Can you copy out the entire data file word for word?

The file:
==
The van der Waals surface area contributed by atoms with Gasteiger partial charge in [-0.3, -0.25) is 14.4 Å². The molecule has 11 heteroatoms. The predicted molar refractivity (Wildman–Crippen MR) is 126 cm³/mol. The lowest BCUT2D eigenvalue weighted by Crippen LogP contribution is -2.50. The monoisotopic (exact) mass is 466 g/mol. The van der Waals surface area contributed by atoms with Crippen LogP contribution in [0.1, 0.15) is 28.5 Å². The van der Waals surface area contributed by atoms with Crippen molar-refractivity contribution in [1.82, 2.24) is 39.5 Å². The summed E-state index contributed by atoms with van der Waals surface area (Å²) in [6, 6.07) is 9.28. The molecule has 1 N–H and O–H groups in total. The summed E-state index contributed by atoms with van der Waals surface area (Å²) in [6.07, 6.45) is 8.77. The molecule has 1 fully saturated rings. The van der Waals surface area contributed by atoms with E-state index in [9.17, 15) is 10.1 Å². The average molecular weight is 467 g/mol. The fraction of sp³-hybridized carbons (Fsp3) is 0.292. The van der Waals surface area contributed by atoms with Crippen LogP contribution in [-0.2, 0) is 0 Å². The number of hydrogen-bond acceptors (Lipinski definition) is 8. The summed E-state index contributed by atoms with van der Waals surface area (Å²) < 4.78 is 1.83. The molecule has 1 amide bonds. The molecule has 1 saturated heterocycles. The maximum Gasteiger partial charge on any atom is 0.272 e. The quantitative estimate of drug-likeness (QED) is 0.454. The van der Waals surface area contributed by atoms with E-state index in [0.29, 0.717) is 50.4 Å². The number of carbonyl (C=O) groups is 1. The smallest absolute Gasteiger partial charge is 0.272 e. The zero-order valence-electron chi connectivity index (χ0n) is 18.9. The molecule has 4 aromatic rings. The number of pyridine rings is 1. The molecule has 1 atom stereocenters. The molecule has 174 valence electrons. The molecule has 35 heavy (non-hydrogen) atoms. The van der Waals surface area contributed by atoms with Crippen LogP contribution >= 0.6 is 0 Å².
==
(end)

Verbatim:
The van der Waals surface area contributed by atoms with Gasteiger partial charge in [-0.3, -0.25) is 14.4 Å². The molecule has 11 heteroatoms. The predicted molar refractivity (Wildman–Crippen MR) is 126 cm³/mol. The lowest BCUT2D eigenvalue weighted by Crippen LogP contribution is -2.50. The monoisotopic (exact) mass is 466 g/mol. The van der Waals surface area contributed by atoms with Crippen LogP contribution in [0.1, 0.15) is 28.5 Å². The van der Waals surface area contributed by atoms with Crippen molar-refractivity contribution in [1.82, 2.24) is 39.5 Å². The summed E-state index contributed by atoms with van der Waals surface area (Å²) in [6, 6.07) is 9.28. The molecule has 1 N–H and O–H groups in total. The summed E-state index contributed by atoms with van der Waals surface area (Å²) in [6.07, 6.45) is 8.77. The molecule has 1 fully saturated rings. The van der Waals surface area contributed by atoms with E-state index in [9.17, 15) is 10.1 Å². The average molecular weight is 467 g/mol. The fraction of sp³-hybridized carbons (Fsp3) is 0.292. The van der Waals surface area contributed by atoms with Crippen LogP contribution in [-0.2, 0) is 0 Å². The number of hydrogen-bond acceptors (Lipinski definition) is 8. The summed E-state index contributed by atoms with van der Waals surface area (Å²) < 4.78 is 1.83. The molecule has 1 amide bonds. The molecule has 1 saturated heterocycles. The maximum Gasteiger partial charge on any atom is 0.272 e. The quantitative estimate of drug-likeness (QED) is 0.454. The van der Waals surface area contributed by atoms with E-state index in [0.29, 0.717) is 50.4 Å². The number of carbonyl (C=O) groups is 1. The smallest absolute Gasteiger partial charge is 0.272 e. The zero-order valence-electron chi connectivity index (χ0n) is 18.9. The molecule has 4 aromatic rings. The number of pyridine rings is 1. The molecule has 1 atom stereocenters. The molecule has 174 valence electrons. The molecule has 35 heavy (non-hydrogen) atoms. The van der Waals surface area contributed by atoms with Crippen LogP contribution >= 0.6 is 0 Å².